Thursday, July 16, 2015

Why Your "No Kids At The Wedding" Policy Needs To Be Flexible

My friend Nicole Skyped me eight or so months before my wedding. She was asking how planning was going and I went on an incredibly long rant about how difficult dress shopping was, how I tried on 50 dresses in three towns -- including an overnight trip in Raleigh -- to find my dress.

"How is the hotel you booked?" she asked.

And then I went on an equally long rant about how we were trying to book a hotel and the person helping us was impossible to reach, and then she ended up not even working at the hotel anymore ... because, well, that's how conversations go when you're planning a wedding. You don't mean to be completely self-absorbed, but that's how you basically become.

"Oh my gosh, stop talking a minute," Nicole's sister Mallory, who was also on the call, laughed at me.

"Does the hotel you booked have cribs?" Nicole asked.

And then I flipped out. Like a crazy person. "Oh my gosh, oh my gosh, oh my gosh, oh my GOSH," I screamed. "You're pregnant?" I was quite possibly more excited about that than anything else at that moment and felt really bad about monopolizing the video call with talks about dresses and hotels when we could have been talking about sonograms and how she told her parents.

She told me something that made me feel sort of bad. She said as soon as she found out she was pregnant, she thought about how she really wanted to come to our wedding and knew we weren't inviting kids, so she started brainstorming how to come from New York to North Carolina with (but without) a three-month baby. Before I could even say anything, she said that she and her husband would take turns holding the baby outside of the reception all night.

"Oh that's so silly," I said to her. "Of course the baby can come to the reception."

And that was the first bend in our "no kids at the wedding" policy.

Why Your "No Kids At The Wedding" Policy Needs To Be Flexible

I originally said no kids, no exceptions. This was an adult-only affair with an open bar and a (provided by us) shuttle service so that adults could enjoy themselves and not have to worry about how they'd get home.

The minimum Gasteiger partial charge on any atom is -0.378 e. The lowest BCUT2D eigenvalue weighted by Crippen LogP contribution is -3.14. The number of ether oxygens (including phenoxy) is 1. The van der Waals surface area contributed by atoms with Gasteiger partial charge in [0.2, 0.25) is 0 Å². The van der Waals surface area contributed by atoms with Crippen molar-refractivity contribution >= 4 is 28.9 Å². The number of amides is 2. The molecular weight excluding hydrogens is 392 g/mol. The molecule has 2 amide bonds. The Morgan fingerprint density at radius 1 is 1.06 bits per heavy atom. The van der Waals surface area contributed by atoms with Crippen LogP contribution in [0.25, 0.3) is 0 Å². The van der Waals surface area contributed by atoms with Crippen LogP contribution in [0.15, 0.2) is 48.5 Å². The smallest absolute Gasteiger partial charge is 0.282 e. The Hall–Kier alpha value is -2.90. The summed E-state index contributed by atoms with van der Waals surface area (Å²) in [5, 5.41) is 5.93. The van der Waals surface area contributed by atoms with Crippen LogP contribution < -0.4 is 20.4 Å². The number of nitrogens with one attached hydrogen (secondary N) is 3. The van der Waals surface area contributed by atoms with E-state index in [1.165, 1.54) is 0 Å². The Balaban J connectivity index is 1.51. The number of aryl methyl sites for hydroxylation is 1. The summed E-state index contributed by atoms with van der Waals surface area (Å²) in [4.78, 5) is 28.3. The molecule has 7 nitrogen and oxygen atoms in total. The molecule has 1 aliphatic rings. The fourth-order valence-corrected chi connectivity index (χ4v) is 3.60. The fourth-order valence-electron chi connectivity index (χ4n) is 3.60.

And then I realized that nearly all our guests would be driving from New York to North Carolina. They'd be bringing their kids with them, sans a babysitter. So I thought about hiring a babysitter for the night so the parents could enjoy their night -- and so could the kids. But then our RSVP's started coming in and no one asked about their kids coming, so I scratched that idea and decided we'd be flexible on a case by case basis. And if you let yourself be just a little flexible, you might be better off.

Why Your "No Kids At The Wedding" Policy Needs To Be Flexible

If you have kids in your bridal party, you have to invite them to the reception.
It's really poor form to ask a friend or relative to buy a dress or suit for their kid, then have them behave at the rehearsal and the wedding, then not say thank you by letting that same child come to the reception. If you think they are mature enough to walk down the aisle, they're mature enough to sit at a table with their parents at the reception. Just be sure to ask your venue for an alternative kids meal because chicken fingers will go over much better than Chicken Oscar for the little ones.

If the parents are traveling alone and one parent offers to miss the reception to watch their kid.
We actually had this happen with two of my family members. My aunt was going to stay in the hotel to watch my cousin's daughter so my cousin could enjoy the reception. My other cousin's husband was going to stay home to watch their son so my cousin could go to the reception. Both options sounded silly to me. How could I ask my aunt to travel a dozen hours to get to my wedding and be in our ceremony, but then stay in the hotel during the party? And same with my cousin's husband. If the difference between him celebrating with us or not was their one-year-old son, then the son was getting on the guest list.

For local weddings, your friends can probably find a friend or babysitter to watch their kid(s) for a few hours. But for a destination wedding, or one where they are traveling across state lines, you do have to be a little more flexible.

If you like some kids better than others.
Maybe you really want your friend's daughter to come to the reception because you basically raised her but you don't want your other friend's son to come because he always fights with you. That's okay. Just because you invite one kid doesn't mean you have to invite all of them, just like if you invite one friend from college you don't have to invite your entire graduating class.

Or maybe you have young cousins and want to invite them because they're family, but you don't want to invite your friends' kids because they're not related to you. That's okay too.

Maybe you have kids.
If you have your own kids, you probably want them at your wedding. So there's that too.

How Do You Communicate Your "No Kids At The Wedding" Policy

This part is easy. When you are addressing your invitations to people with kids that are not invited, address them to Mr. & Mrs. Smith. Don't add the kids. Don't address it to "Smith Family." Adding family implies that the whole family is invited.

BRIDAL BABBLE: Are you inviting kids to your wedding?

Planning on inviting kids to your wedding?

Check out our How To Entertain Kids At A Wedding post.


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